In this week's Nature, researchers from Cold Spring Harbor Laboratory and the University of Cambridge report on the discovery of the mechanism that underlies a key defect in certain oil palm trees. High-yield varieties of the tree are propagated to grow clones that are supplied to plantations. However, these tress can develop an epigenetic defect, called mantling, that results in abnormal fruit and a reduce oil yield. By performing an epigenome-wide association study on four groups of oil palms, the investigators identified an inactive DNA sequence called Karma, located within the gene EgDEF1, that is heavily methylated in normal palms, but not in mantled ones. The loss of DNA methylation, the study shows, affects the processing of the EgDEF1 gene transcript, which is required for normal flower formation. GenomeWeb has more on this study, here.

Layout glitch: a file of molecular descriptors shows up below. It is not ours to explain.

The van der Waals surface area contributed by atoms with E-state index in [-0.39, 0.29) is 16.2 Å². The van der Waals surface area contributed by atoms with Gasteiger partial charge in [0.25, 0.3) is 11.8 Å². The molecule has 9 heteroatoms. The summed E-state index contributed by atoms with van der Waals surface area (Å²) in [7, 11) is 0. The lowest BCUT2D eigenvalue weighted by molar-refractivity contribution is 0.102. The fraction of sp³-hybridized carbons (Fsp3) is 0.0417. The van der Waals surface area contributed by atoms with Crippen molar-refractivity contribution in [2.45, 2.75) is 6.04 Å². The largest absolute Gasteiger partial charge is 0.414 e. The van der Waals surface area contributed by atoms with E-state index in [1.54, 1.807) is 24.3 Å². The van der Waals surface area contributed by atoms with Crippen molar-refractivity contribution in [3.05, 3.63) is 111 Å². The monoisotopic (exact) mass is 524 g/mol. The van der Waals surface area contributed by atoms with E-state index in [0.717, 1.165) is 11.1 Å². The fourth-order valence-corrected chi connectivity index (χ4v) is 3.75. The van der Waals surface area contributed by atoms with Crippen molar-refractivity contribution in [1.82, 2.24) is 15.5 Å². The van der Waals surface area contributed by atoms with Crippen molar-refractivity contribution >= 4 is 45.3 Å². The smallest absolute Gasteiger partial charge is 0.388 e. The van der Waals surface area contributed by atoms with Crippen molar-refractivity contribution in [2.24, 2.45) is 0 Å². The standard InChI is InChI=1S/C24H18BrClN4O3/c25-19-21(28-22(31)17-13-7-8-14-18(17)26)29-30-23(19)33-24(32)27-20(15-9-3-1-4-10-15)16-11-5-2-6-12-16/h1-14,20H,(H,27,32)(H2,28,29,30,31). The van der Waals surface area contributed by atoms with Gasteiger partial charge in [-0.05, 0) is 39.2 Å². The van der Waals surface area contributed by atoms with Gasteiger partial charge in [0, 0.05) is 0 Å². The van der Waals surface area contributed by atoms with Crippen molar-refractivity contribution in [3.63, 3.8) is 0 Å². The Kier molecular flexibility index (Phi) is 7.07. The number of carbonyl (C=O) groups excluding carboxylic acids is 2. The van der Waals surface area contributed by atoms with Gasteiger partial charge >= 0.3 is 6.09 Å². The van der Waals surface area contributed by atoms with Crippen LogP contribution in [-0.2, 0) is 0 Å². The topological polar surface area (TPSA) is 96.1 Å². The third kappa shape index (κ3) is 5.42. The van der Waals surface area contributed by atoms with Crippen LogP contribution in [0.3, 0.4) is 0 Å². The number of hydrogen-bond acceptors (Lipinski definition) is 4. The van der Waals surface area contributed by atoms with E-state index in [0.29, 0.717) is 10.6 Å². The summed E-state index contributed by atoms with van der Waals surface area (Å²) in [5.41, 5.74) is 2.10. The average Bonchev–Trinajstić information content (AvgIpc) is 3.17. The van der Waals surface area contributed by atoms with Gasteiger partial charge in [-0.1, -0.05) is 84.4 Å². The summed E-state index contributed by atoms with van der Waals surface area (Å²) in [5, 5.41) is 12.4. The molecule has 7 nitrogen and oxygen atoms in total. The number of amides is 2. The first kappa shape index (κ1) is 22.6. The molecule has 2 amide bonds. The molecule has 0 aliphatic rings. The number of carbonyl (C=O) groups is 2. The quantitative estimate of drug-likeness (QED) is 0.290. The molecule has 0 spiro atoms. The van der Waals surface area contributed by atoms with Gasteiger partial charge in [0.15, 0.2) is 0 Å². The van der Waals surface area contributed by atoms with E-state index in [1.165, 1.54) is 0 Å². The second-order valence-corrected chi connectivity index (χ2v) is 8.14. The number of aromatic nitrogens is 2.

And in Nature Genetics, an international team of scientists presents a genome-wide association meta-analysis of coronary artery disease based on data from the 1000 Genomes Project. The group confirmed most known CAD-associated loci, but also identified 10 new loci that contain candidate causal genes that implicate new biological processes in blood vessel walls.
Meanwhile, in Nature Methods, Harvard University and Massachusetts Institute of Technology investigators detail a technique for CRISPR-based genome editing, activation, and repression. By altering the length of the protein that guides Cas9 to a target location in the genome where it induces double-strand breaks in DNA, the team could simultaneously perform genome editing and transcriptional regulation with a single Cas9 protein. They used this approach to create mammalian synthetic circuits with combined transcriptional regulation and kill functions.